(a) routine collection of data on traffic;
(b) routine collection of data on failures of connections and of network nodes;
(c) ability to query the status of network nodes in order to assist in fault location;
(d) ability to control the status of network nodes, including resetting, restarting, and reloading with software;
(e) ability to withdraw network nodes from service, and to reconfigure routing information.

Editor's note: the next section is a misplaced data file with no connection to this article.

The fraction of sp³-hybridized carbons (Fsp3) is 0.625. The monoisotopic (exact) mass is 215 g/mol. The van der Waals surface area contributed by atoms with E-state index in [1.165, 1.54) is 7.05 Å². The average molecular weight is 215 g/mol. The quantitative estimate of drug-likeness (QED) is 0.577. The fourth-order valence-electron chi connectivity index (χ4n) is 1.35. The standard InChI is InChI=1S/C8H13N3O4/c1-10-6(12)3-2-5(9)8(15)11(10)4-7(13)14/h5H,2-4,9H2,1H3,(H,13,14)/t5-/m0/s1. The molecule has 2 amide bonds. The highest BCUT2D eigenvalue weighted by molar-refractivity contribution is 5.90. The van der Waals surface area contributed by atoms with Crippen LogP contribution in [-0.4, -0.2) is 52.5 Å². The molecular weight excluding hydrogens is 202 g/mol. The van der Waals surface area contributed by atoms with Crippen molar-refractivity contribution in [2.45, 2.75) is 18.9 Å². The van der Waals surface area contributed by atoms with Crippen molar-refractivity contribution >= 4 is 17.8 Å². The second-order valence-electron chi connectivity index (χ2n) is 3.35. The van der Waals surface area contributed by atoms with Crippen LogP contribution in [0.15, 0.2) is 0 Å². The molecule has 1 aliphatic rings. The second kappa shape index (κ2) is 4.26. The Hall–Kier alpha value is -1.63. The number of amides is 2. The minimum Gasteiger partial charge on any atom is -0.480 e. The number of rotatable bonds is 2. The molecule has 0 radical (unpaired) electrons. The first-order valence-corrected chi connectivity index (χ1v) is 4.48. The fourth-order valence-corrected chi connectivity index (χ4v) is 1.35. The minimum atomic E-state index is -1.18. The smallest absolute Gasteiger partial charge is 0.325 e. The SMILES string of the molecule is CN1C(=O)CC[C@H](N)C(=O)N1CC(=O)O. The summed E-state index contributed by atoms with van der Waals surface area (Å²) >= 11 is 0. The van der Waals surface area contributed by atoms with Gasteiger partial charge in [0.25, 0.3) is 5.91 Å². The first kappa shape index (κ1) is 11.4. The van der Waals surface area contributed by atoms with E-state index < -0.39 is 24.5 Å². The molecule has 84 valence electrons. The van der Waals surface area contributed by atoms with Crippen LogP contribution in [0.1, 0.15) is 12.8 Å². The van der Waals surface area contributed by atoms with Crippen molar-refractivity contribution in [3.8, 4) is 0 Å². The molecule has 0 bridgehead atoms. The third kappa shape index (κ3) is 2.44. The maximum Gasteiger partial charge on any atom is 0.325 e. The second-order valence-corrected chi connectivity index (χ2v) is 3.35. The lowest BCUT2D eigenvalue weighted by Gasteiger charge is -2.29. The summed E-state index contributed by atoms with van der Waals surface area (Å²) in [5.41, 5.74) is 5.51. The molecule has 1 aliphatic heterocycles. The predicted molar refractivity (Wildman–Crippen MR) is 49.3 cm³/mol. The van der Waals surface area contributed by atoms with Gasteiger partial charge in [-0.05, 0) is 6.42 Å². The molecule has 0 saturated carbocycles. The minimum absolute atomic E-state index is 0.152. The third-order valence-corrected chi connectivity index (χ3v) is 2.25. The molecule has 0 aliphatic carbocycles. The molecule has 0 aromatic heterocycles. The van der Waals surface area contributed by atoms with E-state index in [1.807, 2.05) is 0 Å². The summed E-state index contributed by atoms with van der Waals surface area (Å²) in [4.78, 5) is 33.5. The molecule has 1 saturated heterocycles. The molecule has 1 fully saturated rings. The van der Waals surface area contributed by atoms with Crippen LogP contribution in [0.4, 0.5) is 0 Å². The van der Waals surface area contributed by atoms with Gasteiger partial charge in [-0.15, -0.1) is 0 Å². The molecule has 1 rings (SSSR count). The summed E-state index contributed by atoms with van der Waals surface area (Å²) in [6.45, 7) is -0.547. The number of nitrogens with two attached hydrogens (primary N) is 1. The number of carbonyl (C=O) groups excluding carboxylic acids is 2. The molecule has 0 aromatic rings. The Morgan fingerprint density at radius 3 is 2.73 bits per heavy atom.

Ideally, the manager would like to be able to perform all these activities from a workstation connected to the network. For this to be done, the nodes must themselves be treated as addressable objects on the network, and there must be a protocol that allows suitably authorized and qualified personnel to carry out both the routine activities (a) and (b) above, and to take corrective action in the event of a failure. There is a suitable protocol, SNMP (simple network management protocol), and nearly all suppliers now market products that can process SNMP queries and commands.
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